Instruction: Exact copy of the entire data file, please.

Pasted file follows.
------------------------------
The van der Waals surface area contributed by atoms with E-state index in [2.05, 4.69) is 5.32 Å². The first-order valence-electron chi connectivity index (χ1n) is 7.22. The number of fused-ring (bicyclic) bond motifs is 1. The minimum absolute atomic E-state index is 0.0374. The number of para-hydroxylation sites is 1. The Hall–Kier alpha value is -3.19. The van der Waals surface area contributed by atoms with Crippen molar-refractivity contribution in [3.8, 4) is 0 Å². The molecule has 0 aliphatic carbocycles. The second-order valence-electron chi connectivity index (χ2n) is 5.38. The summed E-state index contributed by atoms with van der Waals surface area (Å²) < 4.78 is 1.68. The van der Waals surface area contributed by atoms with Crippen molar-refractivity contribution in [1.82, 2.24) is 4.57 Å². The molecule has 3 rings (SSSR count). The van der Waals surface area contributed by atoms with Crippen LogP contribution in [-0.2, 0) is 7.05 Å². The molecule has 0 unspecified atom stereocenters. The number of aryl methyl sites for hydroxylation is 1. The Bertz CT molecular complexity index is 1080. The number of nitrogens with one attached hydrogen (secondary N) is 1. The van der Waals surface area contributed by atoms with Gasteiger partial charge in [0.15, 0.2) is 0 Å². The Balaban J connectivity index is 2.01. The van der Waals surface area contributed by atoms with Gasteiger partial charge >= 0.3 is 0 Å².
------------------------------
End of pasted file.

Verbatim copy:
The van der Waals surface area contributed by atoms with E-state index in [2.05, 4.69) is 5.32 Å². The first-order valence-electron chi connectivity index (χ1n) is 7.22. The number of fused-ring (bicyclic) bond motifs is 1. The minimum absolute atomic E-state index is 0.0374. The number of para-hydroxylation sites is 1. The Hall–Kier alpha value is -3.19. The van der Waals surface area contributed by atoms with Crippen molar-refractivity contribution in [3.8, 4) is 0 Å². The molecule has 0 aliphatic carbocycles. The second-order valence-electron chi connectivity index (χ2n) is 5.38. The summed E-state index contributed by atoms with van der Waals surface area (Å²) < 4.78 is 1.68. The van der Waals surface area contributed by atoms with Crippen molar-refractivity contribution in [1.82, 2.24) is 4.57 Å². The molecule has 3 rings (SSSR count). The van der Waals surface area contributed by atoms with Crippen LogP contribution in [-0.2, 0) is 7.05 Å². The molecule has 0 unspecified atom stereocenters. The number of aryl methyl sites for hydroxylation is 1. The Bertz CT molecular complexity index is 1080. The number of nitrogens with one attached hydrogen (secondary N) is 1. The van der Waals surface area contributed by atoms with Gasteiger partial charge in [0.15, 0.2) is 0 Å². The Balaban J connectivity index is 2.01. The van der Waals surface area contributed by atoms with Gasteiger partial charge >= 0.3 is 0 Å².